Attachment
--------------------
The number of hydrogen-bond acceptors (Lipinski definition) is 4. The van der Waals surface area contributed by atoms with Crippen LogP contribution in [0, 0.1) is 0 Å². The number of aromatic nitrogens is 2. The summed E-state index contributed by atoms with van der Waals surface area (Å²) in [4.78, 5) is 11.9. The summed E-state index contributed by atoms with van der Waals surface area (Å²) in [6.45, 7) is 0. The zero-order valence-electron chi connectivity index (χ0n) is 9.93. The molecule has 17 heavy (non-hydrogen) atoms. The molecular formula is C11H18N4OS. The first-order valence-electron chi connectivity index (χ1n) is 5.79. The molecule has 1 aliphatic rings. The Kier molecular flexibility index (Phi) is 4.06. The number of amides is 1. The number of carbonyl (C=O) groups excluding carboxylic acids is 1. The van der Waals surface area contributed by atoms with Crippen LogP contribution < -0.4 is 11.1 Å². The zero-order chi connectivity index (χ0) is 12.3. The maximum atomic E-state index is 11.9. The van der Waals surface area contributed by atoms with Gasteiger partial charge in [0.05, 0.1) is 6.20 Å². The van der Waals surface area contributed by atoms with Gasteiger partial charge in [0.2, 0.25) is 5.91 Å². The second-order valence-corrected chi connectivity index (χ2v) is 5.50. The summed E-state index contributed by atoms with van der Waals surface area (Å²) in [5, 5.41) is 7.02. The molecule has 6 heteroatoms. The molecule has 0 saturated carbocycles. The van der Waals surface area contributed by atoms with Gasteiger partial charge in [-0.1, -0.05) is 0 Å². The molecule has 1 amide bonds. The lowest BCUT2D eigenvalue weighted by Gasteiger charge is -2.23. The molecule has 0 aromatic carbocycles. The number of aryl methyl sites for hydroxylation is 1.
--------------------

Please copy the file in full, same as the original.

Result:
The number of hydrogen-bond acceptors (Lipinski definition) is 4. The van der Waals surface area contributed by atoms with Crippen LogP contribution in [0, 0.1) is 0 Å². The number of aromatic nitrogens is 2. The summed E-state index contributed by atoms with van der Waals surface area (Å²) in [4.78, 5) is 11.9. The summed E-state index contributed by atoms with van der Waals surface area (Å²) in [6.45, 7) is 0. The zero-order valence-electron chi connectivity index (χ0n) is 9.93. The molecule has 17 heavy (non-hydrogen) atoms. The molecular formula is C11H18N4OS. The first-order valence-electron chi connectivity index (χ1n) is 5.79. The molecule has 1 aliphatic rings. The Kier molecular flexibility index (Phi) is 4.06. The number of amides is 1. The number of carbonyl (C=O) groups excluding carboxylic acids is 1. The van der Waals surface area contributed by atoms with Crippen LogP contribution < -0.4 is 11.1 Å². The zero-order chi connectivity index (χ0) is 12.3. The maximum atomic E-state index is 11.9. The van der Waals surface area contributed by atoms with Gasteiger partial charge in [0.05, 0.1) is 6.20 Å². The van der Waals surface area contributed by atoms with Gasteiger partial charge in [0.2, 0.25) is 5.91 Å². The second-order valence-corrected chi connectivity index (χ2v) is 5.50. The summed E-state index contributed by atoms with van der Waals surface area (Å²) in [5, 5.41) is 7.02. The molecule has 6 heteroatoms. The molecule has 0 saturated carbocycles. The van der Waals surface area contributed by atoms with Gasteiger partial charge in [-0.1, -0.05) is 0 Å². The molecule has 1 amide bonds. The lowest BCUT2D eigenvalue weighted by Gasteiger charge is -2.23. The molecule has 0 aromatic carbocycles. The number of aryl methyl sites for hydroxylation is 1.